on 14th Mac 2010 at 9am
First and foremost, allow me to take this opportunity to thank the Obstetrical and Gynaecological Society of Malaysia (OGSM) for inviting me to officiate this inaugural “I Love Me Health Conference: Addressing Modern Women’s Health Concerns” today. I would like to congratulate them for their initiative in organizing such a meaningful programme in conjunction with International Women’s Day. This is the first time that I am aware of, that an event of this nature has been held in Kuala Lumpur for the general public.
This conference addresses a very important issue. Women must love themselves and learn to understand the importance of the well-being of their mind and body. Women invariably neglect their health for a range of reasons. Given the multiple roles that women play in the society, preoccupation with their family and career is primarily the most common factor. In a society where roles are very much still pervasively stereotyped, women often internalise and accept the expected role of caring and that the responsibility of caring falls on their shoulders. But we need to empower women that they need to essentially care for themselves for they are the pillars of the family, society and also the nation.
The ‘I Love Me Health Conference’ is a multi-disciplinary event covering key topics on women’s health, such as breast and cervical cancer, heart attack, stress management, menopause, contraception and teenage issues, to name a few. Today you will have the opportunity to listen to 22 medical specialists who will deliver their presentations in non-medical terms with an opportunity for you to ask questions and engage in an interactive Q & A session.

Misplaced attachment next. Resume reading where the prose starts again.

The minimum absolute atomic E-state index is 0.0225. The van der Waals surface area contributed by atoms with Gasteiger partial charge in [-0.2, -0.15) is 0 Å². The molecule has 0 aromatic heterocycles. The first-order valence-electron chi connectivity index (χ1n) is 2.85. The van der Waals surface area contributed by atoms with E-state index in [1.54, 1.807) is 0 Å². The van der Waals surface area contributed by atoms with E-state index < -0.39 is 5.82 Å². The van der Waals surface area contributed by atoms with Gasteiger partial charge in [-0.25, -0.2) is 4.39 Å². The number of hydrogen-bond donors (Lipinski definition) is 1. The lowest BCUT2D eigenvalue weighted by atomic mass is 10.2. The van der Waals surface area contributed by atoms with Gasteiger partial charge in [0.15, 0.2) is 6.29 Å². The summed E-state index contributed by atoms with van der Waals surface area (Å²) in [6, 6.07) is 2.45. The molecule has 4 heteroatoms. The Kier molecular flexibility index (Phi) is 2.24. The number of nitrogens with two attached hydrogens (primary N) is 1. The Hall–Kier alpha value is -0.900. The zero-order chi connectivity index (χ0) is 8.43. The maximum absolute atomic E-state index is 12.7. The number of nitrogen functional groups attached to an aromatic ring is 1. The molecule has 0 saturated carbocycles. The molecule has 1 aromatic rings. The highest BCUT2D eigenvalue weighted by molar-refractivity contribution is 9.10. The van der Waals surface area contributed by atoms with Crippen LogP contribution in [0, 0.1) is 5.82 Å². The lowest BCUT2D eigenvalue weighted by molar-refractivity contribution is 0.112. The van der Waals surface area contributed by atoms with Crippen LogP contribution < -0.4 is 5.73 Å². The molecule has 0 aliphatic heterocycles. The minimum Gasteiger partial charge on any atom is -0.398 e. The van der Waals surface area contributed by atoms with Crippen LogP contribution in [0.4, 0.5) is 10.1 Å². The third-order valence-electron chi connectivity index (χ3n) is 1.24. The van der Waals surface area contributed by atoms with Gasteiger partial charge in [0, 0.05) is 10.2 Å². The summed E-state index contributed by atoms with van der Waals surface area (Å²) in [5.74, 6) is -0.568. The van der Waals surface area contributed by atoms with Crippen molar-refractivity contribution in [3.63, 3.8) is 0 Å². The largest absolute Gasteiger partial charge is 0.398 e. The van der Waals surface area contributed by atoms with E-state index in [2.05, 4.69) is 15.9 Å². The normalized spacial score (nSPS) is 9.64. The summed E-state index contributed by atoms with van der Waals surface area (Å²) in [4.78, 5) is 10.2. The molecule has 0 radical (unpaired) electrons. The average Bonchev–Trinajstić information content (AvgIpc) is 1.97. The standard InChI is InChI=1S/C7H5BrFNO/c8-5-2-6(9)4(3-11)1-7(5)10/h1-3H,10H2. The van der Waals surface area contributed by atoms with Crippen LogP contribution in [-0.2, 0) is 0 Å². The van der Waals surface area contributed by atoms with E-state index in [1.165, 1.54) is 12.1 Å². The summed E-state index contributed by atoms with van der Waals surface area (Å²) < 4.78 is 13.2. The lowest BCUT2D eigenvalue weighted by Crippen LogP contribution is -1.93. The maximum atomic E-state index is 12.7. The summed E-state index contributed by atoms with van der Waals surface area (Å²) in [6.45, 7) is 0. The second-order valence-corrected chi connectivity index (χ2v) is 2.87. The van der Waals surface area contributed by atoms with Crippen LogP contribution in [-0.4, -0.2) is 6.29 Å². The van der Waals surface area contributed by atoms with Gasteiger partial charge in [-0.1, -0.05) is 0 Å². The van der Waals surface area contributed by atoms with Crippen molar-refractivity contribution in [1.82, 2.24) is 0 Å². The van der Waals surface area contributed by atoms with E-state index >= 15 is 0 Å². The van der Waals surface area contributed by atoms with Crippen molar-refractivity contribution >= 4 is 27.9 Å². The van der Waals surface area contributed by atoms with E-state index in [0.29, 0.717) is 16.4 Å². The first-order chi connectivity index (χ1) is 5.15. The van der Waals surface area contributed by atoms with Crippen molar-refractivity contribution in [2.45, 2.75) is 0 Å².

One of the key topics which will be discussed at this conference is women’s cancer. Cervical and breast cancer are two major health issues confronting modern women today, and studies have shown that early detection is indeed possible, resulting in early treatment, leading to a better prognosis of the disease. Cancer detected early can save lives! The latest breakthrough in the prevention of cervical cancer is the development of vaccination against certain types of pathogenic HPVs which would greatly reduce the burden of these diseases.
However, regular screening still plays an important role. Both types of cancer can be detected early by screening such as clinical or self breast examinations to detect breast cancer and pap smears for cervical cancer detection. Unfortunately, not many women come forward to be screened for these two types of cancers. A study conducted by the National Population and Family Development Board in 2004 showed that only 53.2 percent of Malaysian women had ever done breast examination and only 50.6 percent had ever done Pap smear.
Many women are coming to hospitals with advanced cancer after failing to detect it early or after having tried alternative or traditional treatments. Some women seek help late for fear of being stigmatized or due to myths such as cancer only strikes elderly people or that mastectomy means death. There are also women who place their family above their own health and, in some cases; women are not given the choice in their treatment.
Ladies and gentlemen,
The Ministry of Women, Family and Community Development through the National Population and Family Development Board (LPPKN) introduced the mammogram subsidy programme in 2007. Women who are 40 years old and above and those in the high risk group and with household income of RM5,000 or less per month are eligible for the programme. Since its launch till December 2009, 36 private mammogram centres throughout the country including Sabah and Sarawak have registered with LPPKN. These centres have collaborated with LPPKN by providing discounts on referred mammogram examinations. More than 13,000 women had undergone mammogram screening, with 50 cancer cases being detected and 1074 cases referred for further investigations. An amount of RM18 million has been spent by the Ministry to implement this mammogram subsidy programme. Besides this, LPPKN has also organised Health Talks on Breast Cancer Awareness. More than 200 health talks have been conducted and it has benefited about 30,000 women.